In Experiment J5.2 you will consider how to use loops to count days in the year.

__for__

loops
Is the

loop the only looping
mechanism that Java provides? No. Because so many algorithms naturally
include a section that reads __while__*for every value of n between
a and b do ...* that Java includes a

__for__

control structure to make it more convenient to
express such algorithms.
The

loop has the following form
__for__

for(initialization;test;increment) {body} // for

In effect, this is a shorthand for the following

loop.
__while__

initialization;while(test) {body;increment; } // while

That is, a

loop begins by executing
the initialization portion. Traditionally, this sets the initial
value for a counter variable. Next, it executes the test. If
the test fails, the loop terminates and control moves on to the next
statement. If the test succeeds, the body is executed. After
the body is done, the increment is executed. The test
is done again, and the cyclic process continues.
__for__

For example, we might rewrite our `daysUntilStartOfMonth`

method as

//*** Compute the number of days until the start of the month. */publicintdaysUntilStartOfMonth(intm) {intprev = 1;// A previous monthintdays = 0;// Total number of days// Sum the days in the previous monthsfor(prev = 1; prev < m; prev = prev + 1) { days = days +this.daysInMonth(prev); } // for// Deal with leap yearsif(this.isLeapYear() && m > 2) { days = days + 1; } // After February in a leap year// And that's it.returndays; } // daysUntilStartOfMonth(int)

In Experiment J5.3
you will consider some simple examples of

loops.
__for__

As you read other people's Java code (or C code or C++ code or ...),
you will find many *shorthand* expressions for common
arithmetic expressions. For example, it is so typical to add one to
a variable that Java includes a `++`

operator that does
just that. In particular,

++i;

is the same as

i = i + 1;

Hence, you will often see

loops
that look like
__for__

for(i = 0; i < n; ++i)

The prefix `++`

(also called *preincrement*) differs
from the longer form in that it can be more easily used as part of
larger expressions. For example,

j = ++i + 3;

represents ``Add 1 to `i`

. Add 3 to the
updated `i`

, and store the result in `j`

.''

There is also a postfix `++`

(also called *postincrement*)
that adds 1 to the argument, but returns the old value. For example,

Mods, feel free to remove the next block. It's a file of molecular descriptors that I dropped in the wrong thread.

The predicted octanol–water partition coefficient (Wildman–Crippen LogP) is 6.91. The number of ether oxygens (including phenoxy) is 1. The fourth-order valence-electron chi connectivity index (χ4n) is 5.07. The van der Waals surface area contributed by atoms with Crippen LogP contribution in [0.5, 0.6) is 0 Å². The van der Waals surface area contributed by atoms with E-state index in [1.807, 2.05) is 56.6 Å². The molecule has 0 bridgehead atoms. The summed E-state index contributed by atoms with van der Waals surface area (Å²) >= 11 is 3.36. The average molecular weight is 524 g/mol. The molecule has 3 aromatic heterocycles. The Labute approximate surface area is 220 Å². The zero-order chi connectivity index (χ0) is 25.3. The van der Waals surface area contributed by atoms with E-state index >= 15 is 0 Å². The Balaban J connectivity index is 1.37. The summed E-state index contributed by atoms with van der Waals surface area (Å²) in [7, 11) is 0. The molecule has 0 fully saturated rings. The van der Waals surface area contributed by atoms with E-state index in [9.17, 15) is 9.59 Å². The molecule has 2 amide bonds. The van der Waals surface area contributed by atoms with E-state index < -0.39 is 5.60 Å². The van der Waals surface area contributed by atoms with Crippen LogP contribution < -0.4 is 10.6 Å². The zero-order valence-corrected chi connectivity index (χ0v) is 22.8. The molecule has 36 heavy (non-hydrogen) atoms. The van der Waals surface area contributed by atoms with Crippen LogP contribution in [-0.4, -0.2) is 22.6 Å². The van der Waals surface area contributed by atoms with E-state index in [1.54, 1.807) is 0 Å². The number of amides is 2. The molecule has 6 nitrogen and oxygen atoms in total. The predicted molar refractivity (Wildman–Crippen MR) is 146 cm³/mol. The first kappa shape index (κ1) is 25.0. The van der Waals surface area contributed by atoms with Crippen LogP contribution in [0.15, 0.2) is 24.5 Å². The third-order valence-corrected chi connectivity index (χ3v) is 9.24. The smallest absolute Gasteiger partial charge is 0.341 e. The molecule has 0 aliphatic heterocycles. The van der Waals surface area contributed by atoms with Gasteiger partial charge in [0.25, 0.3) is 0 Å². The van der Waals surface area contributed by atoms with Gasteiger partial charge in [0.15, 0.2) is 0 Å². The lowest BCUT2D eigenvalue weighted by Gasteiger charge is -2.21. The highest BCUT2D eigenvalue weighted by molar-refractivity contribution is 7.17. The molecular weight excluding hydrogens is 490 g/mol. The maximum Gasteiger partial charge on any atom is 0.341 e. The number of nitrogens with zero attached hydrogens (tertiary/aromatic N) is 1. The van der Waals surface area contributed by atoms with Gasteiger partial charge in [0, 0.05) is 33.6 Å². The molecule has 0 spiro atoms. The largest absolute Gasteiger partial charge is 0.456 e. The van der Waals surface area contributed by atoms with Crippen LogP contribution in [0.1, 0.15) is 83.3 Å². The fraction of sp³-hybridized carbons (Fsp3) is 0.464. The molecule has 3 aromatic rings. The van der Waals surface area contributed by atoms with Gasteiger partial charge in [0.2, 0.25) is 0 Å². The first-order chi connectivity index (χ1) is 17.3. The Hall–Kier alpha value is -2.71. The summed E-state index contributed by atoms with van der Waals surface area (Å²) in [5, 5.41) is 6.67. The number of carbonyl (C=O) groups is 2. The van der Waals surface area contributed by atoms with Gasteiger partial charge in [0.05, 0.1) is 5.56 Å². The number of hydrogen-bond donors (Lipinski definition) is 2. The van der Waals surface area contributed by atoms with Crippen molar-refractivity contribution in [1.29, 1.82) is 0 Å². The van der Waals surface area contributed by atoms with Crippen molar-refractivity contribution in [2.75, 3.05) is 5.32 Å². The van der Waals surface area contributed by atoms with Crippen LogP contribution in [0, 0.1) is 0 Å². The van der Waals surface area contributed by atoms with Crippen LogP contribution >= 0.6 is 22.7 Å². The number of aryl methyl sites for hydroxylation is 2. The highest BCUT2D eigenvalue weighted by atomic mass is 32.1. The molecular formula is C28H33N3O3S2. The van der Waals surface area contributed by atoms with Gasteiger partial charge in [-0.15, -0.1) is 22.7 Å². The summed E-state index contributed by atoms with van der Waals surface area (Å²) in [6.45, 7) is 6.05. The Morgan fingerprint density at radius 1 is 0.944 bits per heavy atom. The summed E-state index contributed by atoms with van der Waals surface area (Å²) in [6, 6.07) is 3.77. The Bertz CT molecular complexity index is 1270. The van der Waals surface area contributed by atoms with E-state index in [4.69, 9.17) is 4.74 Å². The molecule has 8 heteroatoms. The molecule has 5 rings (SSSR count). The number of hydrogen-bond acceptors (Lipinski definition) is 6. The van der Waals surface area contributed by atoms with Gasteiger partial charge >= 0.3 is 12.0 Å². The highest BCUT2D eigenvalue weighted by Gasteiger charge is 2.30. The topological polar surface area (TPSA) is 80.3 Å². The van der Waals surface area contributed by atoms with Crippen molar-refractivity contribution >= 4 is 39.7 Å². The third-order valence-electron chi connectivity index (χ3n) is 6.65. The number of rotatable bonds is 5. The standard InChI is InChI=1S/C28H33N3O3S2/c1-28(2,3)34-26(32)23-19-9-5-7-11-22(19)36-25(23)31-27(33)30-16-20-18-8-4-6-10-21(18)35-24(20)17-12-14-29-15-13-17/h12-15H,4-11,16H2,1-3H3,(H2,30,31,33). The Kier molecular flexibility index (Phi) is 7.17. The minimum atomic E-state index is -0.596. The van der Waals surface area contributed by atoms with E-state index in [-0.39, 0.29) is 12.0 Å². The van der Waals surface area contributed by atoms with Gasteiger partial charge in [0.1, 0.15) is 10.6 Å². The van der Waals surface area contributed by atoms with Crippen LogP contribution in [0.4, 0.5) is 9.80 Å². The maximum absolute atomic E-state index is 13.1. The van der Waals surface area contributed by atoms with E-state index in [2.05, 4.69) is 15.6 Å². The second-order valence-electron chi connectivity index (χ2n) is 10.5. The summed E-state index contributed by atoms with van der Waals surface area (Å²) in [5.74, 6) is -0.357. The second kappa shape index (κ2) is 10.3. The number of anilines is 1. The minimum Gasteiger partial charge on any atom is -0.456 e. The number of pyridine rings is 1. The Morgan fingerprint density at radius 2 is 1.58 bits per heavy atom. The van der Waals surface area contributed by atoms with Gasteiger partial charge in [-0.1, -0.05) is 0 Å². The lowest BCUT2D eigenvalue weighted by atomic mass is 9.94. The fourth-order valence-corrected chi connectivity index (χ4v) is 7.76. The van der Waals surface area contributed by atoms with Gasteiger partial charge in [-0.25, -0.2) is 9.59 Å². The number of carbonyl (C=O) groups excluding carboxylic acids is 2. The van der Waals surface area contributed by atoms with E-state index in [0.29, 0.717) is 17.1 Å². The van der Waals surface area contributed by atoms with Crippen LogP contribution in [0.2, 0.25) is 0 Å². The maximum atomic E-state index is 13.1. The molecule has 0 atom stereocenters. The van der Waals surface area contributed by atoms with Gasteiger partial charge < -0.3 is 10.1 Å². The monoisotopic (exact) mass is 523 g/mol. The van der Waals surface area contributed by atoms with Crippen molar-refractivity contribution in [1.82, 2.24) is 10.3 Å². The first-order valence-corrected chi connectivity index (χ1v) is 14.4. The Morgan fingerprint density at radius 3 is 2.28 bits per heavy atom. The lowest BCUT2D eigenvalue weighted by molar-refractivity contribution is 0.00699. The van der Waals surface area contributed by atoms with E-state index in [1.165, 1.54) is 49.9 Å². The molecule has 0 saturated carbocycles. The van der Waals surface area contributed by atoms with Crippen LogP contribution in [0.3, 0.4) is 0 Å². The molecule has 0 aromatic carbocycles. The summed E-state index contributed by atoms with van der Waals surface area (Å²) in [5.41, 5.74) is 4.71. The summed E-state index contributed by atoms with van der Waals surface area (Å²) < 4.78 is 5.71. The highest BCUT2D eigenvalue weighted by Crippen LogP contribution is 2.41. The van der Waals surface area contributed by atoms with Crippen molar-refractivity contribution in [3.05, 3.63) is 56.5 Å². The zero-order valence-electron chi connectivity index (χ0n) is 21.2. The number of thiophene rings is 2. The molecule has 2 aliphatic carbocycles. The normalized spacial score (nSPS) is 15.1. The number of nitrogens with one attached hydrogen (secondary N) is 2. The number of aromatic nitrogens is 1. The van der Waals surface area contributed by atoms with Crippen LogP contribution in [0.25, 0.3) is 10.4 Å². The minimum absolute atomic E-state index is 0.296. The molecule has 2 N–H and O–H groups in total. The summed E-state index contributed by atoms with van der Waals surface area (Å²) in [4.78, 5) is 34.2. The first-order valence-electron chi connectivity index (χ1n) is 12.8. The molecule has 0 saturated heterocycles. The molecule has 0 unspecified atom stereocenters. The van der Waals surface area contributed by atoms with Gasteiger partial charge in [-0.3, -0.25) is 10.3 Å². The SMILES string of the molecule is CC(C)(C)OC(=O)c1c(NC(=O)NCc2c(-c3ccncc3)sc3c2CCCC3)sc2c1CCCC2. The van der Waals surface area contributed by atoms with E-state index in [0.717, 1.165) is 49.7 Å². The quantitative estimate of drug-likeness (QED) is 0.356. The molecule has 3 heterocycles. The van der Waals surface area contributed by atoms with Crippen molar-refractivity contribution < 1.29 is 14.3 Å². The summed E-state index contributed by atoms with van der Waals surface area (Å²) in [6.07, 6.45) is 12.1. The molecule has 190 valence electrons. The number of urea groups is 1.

j = i++ + 3;

represents ``Add 1 to `i`

; add 3 to the
old value of `i`

; store the result in `j`

''.

As you might guess, there are also prefix and postfix `--`

operators (predecrement and postdecrement), with the intended meaning of
decrementing the corresponding variable.

Finally, Java also provides a `+=`

assignment which
has the affect of adding the right-hand-side to the left-hand-side.
For example,

k += 5;

represents ``Add 5 to `k`

''.

In Experiment J5.4 you will consider Java's various arithmetic shorthands.

*This section is optional and is intended for classes emphasizing
applets or pursuing a simultaneous discussion of applications and
applets.*

Loops have many applications for applets, particularly with regards to
drawing regular and repetitious figures, such as sequences of images.
In Experiment J5.5, you will use

loops to create a rainbow text effect.
In Experiment J5.6, you will track down
errors in an applet designed to draw a regular grid using a
__for__

loop.
__for__

In Experiment J5.7, you will attempt a more complicated task: showing the positions of a bouncing ball. In order to make the ball bounce, you need to be able to determine the area available to the applet.

You may have noted that the dimensions (width and height) of the area reserved for an applet are set within the HTML files that loads the applet and not within the applet itself. Clearly, it is possible to load the same applet with different dimensions and different pages may therefore choose different dimensions for the same applet. For many applets, it becomes important for the applet designer to be able to determine these dimensions. This is particularly true of our bouncing ball applet, in which the ball must change direction

Fortunately, Java provides a mechanism for the applet author to determine
the dimensions given for the applet. You can call

to obtain a __this__.getSize()`java.awt.Dimension`

object.
You can then get the width of that object by referring to its
`width`

and `height`

fields.

For example, you might write the following to set the right and bottom edges of the area allocated to the applet. Note that since the area begins at (0,0), the width of the applet gives the horizontal offset of the right edge, and the height of the applet gives the vertical offset of the bottom edge.

intright;// The right edge of the area allocated to the applet.intbottom;// The bottom edge of the area allocated to the applet.Dimension dim =this.getSize(); right = dim.width; bottom = dim.height;

Now, how do you make the ball bounce? We'll explore that issue in Experiment J5.7.

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Copyright (c) 1998 Samuel A. Rebelsky. All rights reserved.